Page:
For One Night Only

For good or for ill, I am one of Nature's Collectors - right up there with the bowerbirds and magpies.  But instead of amassing a collection of, say, blue pen caps or shiny bits of foil, I go for something a bit more elusive: 19th century British ceramics (the earlier the better.)  As it stands I have gathered a tidy little hoard for myself (thank you, ebay,) and with each new (to me) addition I find myself falling ever-deeper in love.
 Recently I acquired one object that seems to me to be a rather remarkable piece indeed.  It is a moulded Staffordshire jug, c.1840 glazed in a fetching sky blue.  On it we see a man, decked out in Roman dress, effectively surrounded by a series of leopards, lions and…is that a sheep?

The man doesn't appear to be in any danger; he rests his hands on the beasts' heads as if they are friends.  One even drapes his forelegs around the man's shoulders and peers out from behind in a calm and friendly manner.  Just above this scene there is a series of coats of arms and above those, heavy draperies complete with fringe and tassels.  What's going on?
 "Who put the dude in the toga in charge?"

Everything might make a lot more sense if I tell you that the man shown here is the American animal trainer Isaac A. Van Amburgh and that this jug is a sort of Victorian souvenir - a memento of one of his shows.
Van Amburgh was the first trainer to introduce big cat shows into circuses and, as some may see it, the Root of the Problem with many travelling shows today.  When he came to the UK in 1838 Queen Victoria herself was a huge fan, as was the Duke of Wellington.  And who could blame them?  Here was a man who stuck his head in lions' mouths and commanded the beasts to lick his boots - which they did.  He even did a snappy little number where he actually made a lion lie down with a lamb, as per the Bible (which he cited often to justify his - Man's - role as Master of the Beasts.)
"I'm VERY FIERCE for a sheep, you know."

From all this one would suppose that Van Amburgh loved and respected his critters - but that was, sadly, far from the case.  He used loathsome techniques to gain mastery over his big cats (which I really do not wish to reiterate here) and it was scared and broken animals that helped him gain his great acclaim.  Even the Victorians thought his practices were unusually cruel for the time.  Somewhat oddly - and mostly infuriatingly - Van Amburgh met his death not by his jungle beasties but by heart attack in his bed at the age of 54.  Sorry, lions. 
 "Hey, you - down in front!"

He lived long enough, however, to hear his name immortalized in a song entitled "The Menagerie," written by Dr. W. J. Wetmore, M.D., the first verse of which runs as follows:

"Van Amburgh is the man, who goes to all the shows
He goes into the lion's cage, and tells you all he knows;
He sticks his head in the lion's mouth, and keeps it there a-while,
And when he pulls it out again, he greets you with a smile."   

A scene reminiscent of the Tarot's Strength trump
Poor lions.  He'd have been nothing without them!

PS --> I was also very, very pleased to discover that the V&A has my exact jug in its collection.  Sure, their handle-lion still has his tail attached, but who's counting?  There's more information on the piece there, too - click on over and have a look!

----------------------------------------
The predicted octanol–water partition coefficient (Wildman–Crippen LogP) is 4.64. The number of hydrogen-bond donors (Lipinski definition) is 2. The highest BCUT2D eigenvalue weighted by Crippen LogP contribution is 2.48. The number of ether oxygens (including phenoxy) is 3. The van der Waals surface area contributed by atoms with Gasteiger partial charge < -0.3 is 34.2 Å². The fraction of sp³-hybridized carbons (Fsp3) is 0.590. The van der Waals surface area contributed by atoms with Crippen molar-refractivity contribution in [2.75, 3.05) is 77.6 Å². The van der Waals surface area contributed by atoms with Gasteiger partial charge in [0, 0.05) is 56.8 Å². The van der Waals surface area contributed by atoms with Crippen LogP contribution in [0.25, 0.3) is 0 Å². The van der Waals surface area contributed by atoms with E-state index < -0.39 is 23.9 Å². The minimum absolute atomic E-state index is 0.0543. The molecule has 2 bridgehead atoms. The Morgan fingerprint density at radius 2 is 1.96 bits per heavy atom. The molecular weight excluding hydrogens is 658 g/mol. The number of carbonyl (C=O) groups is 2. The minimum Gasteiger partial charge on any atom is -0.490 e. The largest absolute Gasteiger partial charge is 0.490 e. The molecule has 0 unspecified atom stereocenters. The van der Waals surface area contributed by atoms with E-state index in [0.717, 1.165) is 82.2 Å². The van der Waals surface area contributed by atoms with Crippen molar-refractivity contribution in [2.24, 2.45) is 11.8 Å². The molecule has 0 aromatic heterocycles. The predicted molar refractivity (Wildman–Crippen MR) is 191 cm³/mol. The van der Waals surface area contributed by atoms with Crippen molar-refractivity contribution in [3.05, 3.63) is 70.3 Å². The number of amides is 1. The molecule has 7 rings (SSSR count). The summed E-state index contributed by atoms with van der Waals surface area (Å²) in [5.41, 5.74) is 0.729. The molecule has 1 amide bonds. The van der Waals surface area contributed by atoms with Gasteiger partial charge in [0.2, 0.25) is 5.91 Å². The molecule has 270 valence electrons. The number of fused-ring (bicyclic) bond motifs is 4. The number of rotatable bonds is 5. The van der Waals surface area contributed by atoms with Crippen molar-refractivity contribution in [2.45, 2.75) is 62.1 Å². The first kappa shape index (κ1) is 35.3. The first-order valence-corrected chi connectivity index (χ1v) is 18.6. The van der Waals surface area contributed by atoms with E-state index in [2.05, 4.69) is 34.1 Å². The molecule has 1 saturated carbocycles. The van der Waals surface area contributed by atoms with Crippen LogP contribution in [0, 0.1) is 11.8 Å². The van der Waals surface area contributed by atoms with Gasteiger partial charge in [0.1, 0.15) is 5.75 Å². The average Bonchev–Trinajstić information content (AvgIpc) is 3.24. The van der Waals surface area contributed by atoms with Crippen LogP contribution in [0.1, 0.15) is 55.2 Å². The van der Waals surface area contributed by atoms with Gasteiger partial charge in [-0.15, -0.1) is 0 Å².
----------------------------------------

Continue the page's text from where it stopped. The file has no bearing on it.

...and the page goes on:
Doomvember: You Never Know

"The end" - two quick, punchy words signifying what?  Closure and finality - or maybe release and a chance to begin anew?

Add a few more punchy words like "of the world" to those first two and you get yourself any number of nightmare scenarios that few people can scarcely agree upon, let alone be willing to live (or die) through.

But is there really such a thing as "THE end?"  I myself subscribe to the belief that there really are neither beginnings nor endings, but let's say, hypothetically, that there IS an End at hand.  One of the "of the world" variety.  It's a pretty big thing and it raises some very important questions, most notably the ever-important "What on Earth (well, what's left of it,) are you going to wear?"

Well fret no more my (potentially) sartorially-stranded (potential) End-timers, especially if you're a knitter.  I've got something to show you.

Yes, it's Doomsday Knits, the twisted progeny of Alex Tinsley's sharp and pointy mind and a number of devastating end times scenarios.  This collection of 32 patterns promises to be your go-to source whether you're looking to dress for, say, a particularly chilly nuclear winter or that first meeting with your new alien overlords (among others.)  Conveniently available for pre-order, this portentous tome is going to be unleashed upon millions of unsuspecting innocents come December 2013.  Consider yourselves warned.

I myself have a mitten pattern in this doomy book, in the cheerily-titled "Kill All Humans" section.  Sure, the robots have risen and want you dead, but that doesn't mean you have to have cold fingers while hiding out in that abandoned factory.

Meet Circuit - a pair of mittens sure to inspire you to look within yourself.  Sure the lights are out (both literally and metaphorically,) but your circuit-emblazoned mittens tell a different story.  See that ancient Egyptian-style cartouche nestled into the circuitry on the backs of the hands?  Those seven symbols represent your seven main chakra centres through which Energy surges and flows.  Yes, the Power has been within you all along - and no rust-eaten bucket of bolts can ever take that away from you.  Plug in.

Circuit is worked in Shibui Knits Sock, a fingering-weight yarn that is wonderful for use in colourwork accessories.  All photos from the book, courtesy of Vivian Aubrey. The Doomvember blog tour rolls on tomorrow over at A Pile of Sheep.  Looking for the full blog tour schedule?  Right this way.